Hunters are fighting back against a coordinated international attack on hunting in NSW, after the Greens launched a campaign to “frighten the government” away from proposed new regulations for hunting on public land.
The state’s Game and Feral Animal Control Regulation of 2004 is up for review, and bow hunters have requested a relaxation of a rule that treats junior archers as if they were carrying firearms.
Currently, minors hunting on public land under the R-licence system must be under the direct supervision of a licensed adult, a requirement that exists under the Firearms Act but which bow hunters, pig hunters using dogs and others not armed with rifles or shotguns argue should not apply to them.
The new rules would require parents to give their consent before minors between 12 and 18 years old are permitted to hunt unsupervised on their R-licence, without firearms. The minor would have to have their licence specifically endorsed.
The Greens have labelled the proposal “extraordinary” and led with media releases stating “children as young as twelve [will be] able to hunt unsupervised on public land using bows and arrows, hunting dogs and bowie knives”.
“This is yet another example of the government playing with the safety of the public by horse-trading with the fringe right-wing Shooters Party to create an unwanted pro-gun and hunting culture here in NSW,” Greens MLC David Shoebridge said.
“No one in their right mind wants to see children out by themselves stabbing animals to death after school and on the weekends.”
The Shooters and Fishers Party has hit back, with Robert Brown MLC saying, “The darksiders are trying to suggest that this means 12-year-olds will be running around the bush totally unsupervised. Those of you that hunt with minors of course know that this is absolute rubbish.
“Bowhunters have asked the Game Council to put up this recommendation, because it is almost impossible to stalk into effective bow range whilst shoulder-to-jowl with a second person.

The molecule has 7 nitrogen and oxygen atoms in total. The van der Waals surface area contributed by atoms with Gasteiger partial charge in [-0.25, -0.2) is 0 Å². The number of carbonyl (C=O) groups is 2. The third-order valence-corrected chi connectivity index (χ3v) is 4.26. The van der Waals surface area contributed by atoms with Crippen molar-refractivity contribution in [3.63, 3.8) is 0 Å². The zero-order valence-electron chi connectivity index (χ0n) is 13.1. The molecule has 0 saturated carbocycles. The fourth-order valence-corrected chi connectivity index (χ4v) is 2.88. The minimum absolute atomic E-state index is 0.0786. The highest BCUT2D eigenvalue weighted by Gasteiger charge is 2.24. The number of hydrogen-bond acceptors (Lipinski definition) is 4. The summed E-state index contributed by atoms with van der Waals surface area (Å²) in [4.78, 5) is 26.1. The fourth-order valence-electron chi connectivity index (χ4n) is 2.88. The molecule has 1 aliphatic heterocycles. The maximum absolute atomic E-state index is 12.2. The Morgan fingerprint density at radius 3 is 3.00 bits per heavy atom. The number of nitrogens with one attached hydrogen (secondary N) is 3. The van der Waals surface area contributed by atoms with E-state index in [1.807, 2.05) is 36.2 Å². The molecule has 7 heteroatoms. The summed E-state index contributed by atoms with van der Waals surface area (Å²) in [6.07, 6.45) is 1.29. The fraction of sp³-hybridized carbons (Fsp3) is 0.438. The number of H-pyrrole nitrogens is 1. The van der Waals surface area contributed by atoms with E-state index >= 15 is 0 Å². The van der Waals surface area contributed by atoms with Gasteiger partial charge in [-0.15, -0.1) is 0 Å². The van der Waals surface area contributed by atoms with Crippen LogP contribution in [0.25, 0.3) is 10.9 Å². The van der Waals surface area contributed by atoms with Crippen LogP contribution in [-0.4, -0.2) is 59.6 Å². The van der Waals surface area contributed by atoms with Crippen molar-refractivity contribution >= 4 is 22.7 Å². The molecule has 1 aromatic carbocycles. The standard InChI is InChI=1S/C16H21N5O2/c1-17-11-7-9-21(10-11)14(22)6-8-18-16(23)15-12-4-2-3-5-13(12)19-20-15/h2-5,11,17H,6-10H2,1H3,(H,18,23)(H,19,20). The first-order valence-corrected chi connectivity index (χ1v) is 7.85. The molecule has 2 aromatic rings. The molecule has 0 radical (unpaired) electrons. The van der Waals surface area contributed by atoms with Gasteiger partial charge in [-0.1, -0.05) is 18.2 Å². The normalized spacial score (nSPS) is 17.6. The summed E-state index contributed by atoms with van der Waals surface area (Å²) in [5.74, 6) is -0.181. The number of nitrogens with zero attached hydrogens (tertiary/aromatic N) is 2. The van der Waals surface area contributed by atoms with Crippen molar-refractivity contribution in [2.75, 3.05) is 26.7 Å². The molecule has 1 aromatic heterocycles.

“Also, as common sense would dictate, most of the hunters that this will affect are older than the minimum 12 years. Most are in their late teens.
In the propaganda put out by the Greens, Mr Shoebridge described the Game Council, which is a statutory body, as a “state-subsidised hunting lobby group”.
“The Greens have instigated an international campaign, using some of the most notorious animal rights organisations, designed to frighten the government off this proposal,” Mr Brown said.
He has urged hunters to make a submission supporting the new regulations, in an effort to counter the attack by hunting’s opponents.
“It really will come down to numbers. We can count on the darksiders to send in hundreds ofform letters,” he said.
This link includes details of the proposed regulations as well as an avenue to make a submission, which can be done by email.
“In reality, it only has to say that you support the proposed regulations,” Mr Brown said.
The changes also include price hikes for all types of game hunting licence, including lifting the standard R- and G-licence annual fee from $60 to $75.
They also expand the scope for commercial hunting on public land, allow a hunter 48 hours to produce a copy of their permission to hunt on public land, and permit hunting dogs to be either on a lead or fitted with a tracking collar, among other things.